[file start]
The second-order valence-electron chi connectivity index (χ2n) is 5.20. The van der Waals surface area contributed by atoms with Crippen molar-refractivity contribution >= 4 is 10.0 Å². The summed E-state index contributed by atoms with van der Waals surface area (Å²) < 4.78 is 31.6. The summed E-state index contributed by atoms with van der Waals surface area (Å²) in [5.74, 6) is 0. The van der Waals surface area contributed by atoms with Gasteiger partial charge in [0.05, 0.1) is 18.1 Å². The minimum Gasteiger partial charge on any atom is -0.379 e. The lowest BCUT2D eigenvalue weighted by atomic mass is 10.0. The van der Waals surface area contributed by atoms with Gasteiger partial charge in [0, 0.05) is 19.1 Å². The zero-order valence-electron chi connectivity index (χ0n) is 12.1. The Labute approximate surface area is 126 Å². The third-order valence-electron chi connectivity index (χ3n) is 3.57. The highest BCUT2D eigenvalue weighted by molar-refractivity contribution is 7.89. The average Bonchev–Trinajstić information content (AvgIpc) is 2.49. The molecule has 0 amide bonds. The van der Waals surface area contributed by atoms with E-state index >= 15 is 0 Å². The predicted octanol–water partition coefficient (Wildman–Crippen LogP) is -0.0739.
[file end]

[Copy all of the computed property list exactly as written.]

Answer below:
The second-order valence-electron chi connectivity index (χ2n) is 5.20. The van der Waals surface area contributed by atoms with Crippen molar-refractivity contribution >= 4 is 10.0 Å². The summed E-state index contributed by atoms with van der Waals surface area (Å²) < 4.78 is 31.6. The summed E-state index contributed by atoms with van der Waals surface area (Å²) in [5.74, 6) is 0. The van der Waals surface area contributed by atoms with Gasteiger partial charge in [0.05, 0.1) is 18.1 Å². The minimum Gasteiger partial charge on any atom is -0.379 e. The lowest BCUT2D eigenvalue weighted by atomic mass is 10.0. The van der Waals surface area contributed by atoms with Gasteiger partial charge in [0, 0.05) is 19.1 Å². The zero-order valence-electron chi connectivity index (χ0n) is 12.1. The Labute approximate surface area is 126 Å². The third-order valence-electron chi connectivity index (χ3n) is 3.57. The highest BCUT2D eigenvalue weighted by molar-refractivity contribution is 7.89. The average Bonchev–Trinajstić information content (AvgIpc) is 2.49. The molecule has 0 amide bonds. The van der Waals surface area contributed by atoms with E-state index >= 15 is 0 Å². The predicted octanol–water partition coefficient (Wildman–Crippen LogP) is -0.0739.